Please do not misinterpret what I am trying to say here. I am not trying to say that black people are somehow genetically predisposed to lack 21st century job skills or participate in violent criminal behavior. What I am trying to say, however, is that the history and prevalence of systemic racism in our country has created a society in which black people are much more likely to be poor and are much more likely to go to prison, not because of any inherent ineptitude, but because of major race-based societal inequities that have never been addressed.
Also, while the show does allocate much of its social commentary to other American-born social illnesses like Islamophobia and our broken criminal justice system, racism does takes some direct hits as well. I specifically recall one courtroom scene where a black man, having just received a less-than lenient sentence, incredulously asks the judge why he can’t receive a ruling similar to the white Jewish guy that preceded him. “You want Jew time? Do a Jew crime!” responds the judge matter-of-factly, following it up with a deliberate, “Next.”
To any viewer paying attention, that “next” should help to explain the increased level of melanin present at Riker’s Island, and the relative lack of criminals whose collars would be far from the whitest thing about them. Perhaps not all viewers are thinking about these sorts of things while watching the show, but HBO has never been one to dumb it down. They leave that to network television.
Could the show have casted a black protagonist, or at the very least, a black judge or a black lawyer? Sure. I don’t see why not. There are, after all, black people occupying all sorts of positions of power and prestige in every corner of the country. But if you do it just to do it, what message are you really sending? Will casting a black judge reverse the racial bias inherent in our criminal justice system? Would the sprinkling in of more white inmates do anything to change the real-life racial imbalance at Riker’s and other urban detention centers? I think not, but perhaps the truth could.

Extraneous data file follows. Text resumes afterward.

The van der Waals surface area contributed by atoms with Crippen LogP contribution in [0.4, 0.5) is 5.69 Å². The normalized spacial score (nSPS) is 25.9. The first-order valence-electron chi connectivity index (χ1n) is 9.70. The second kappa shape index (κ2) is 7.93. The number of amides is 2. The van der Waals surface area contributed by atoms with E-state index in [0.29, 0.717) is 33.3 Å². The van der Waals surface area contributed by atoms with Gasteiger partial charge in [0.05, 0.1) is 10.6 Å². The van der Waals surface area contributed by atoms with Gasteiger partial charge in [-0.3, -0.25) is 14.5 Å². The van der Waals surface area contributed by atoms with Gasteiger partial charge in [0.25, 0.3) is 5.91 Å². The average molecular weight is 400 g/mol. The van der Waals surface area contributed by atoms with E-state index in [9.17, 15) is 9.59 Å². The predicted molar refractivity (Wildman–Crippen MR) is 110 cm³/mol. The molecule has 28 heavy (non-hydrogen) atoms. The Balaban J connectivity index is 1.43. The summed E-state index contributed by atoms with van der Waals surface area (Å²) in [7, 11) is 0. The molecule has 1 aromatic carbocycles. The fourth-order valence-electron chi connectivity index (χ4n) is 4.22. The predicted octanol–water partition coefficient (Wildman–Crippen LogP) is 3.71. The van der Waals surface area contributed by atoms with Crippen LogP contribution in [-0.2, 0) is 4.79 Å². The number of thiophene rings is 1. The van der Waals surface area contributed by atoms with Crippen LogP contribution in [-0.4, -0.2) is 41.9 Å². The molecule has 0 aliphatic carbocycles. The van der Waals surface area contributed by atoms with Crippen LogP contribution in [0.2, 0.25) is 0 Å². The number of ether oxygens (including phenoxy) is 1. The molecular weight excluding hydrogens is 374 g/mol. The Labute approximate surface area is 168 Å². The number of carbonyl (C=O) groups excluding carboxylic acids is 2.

The truth hurts. The truth sucks. But if we don’t know the truth, how are we supposed to act on it? Obscuring the truth only serves to postpone the problem—to infuse us with a false of sense of hope that we as a nation are making more progress towards racial equity than we actually are. “The Night Of” may reinforce harmful racial stereotypes, but it does so in the interest of confronting them—showing us the reality and hoping that it bothers us. I appreciate Pushkar’s sensitivity to things that are racially insensitive and her attempt to hold the makers of the show accountable. But in my opinion, she should be less concerned with whatever stereotypes “The Night Of” may be reinforcing and more concerned with the reality that they reflect. And as for “the big black dick” thing, I just saw a penis—a rare instance where, in my guilty, white, race-conscious mind, skin color didn’t even really occur to me. We don’t have to racialize everything, even if everything already is.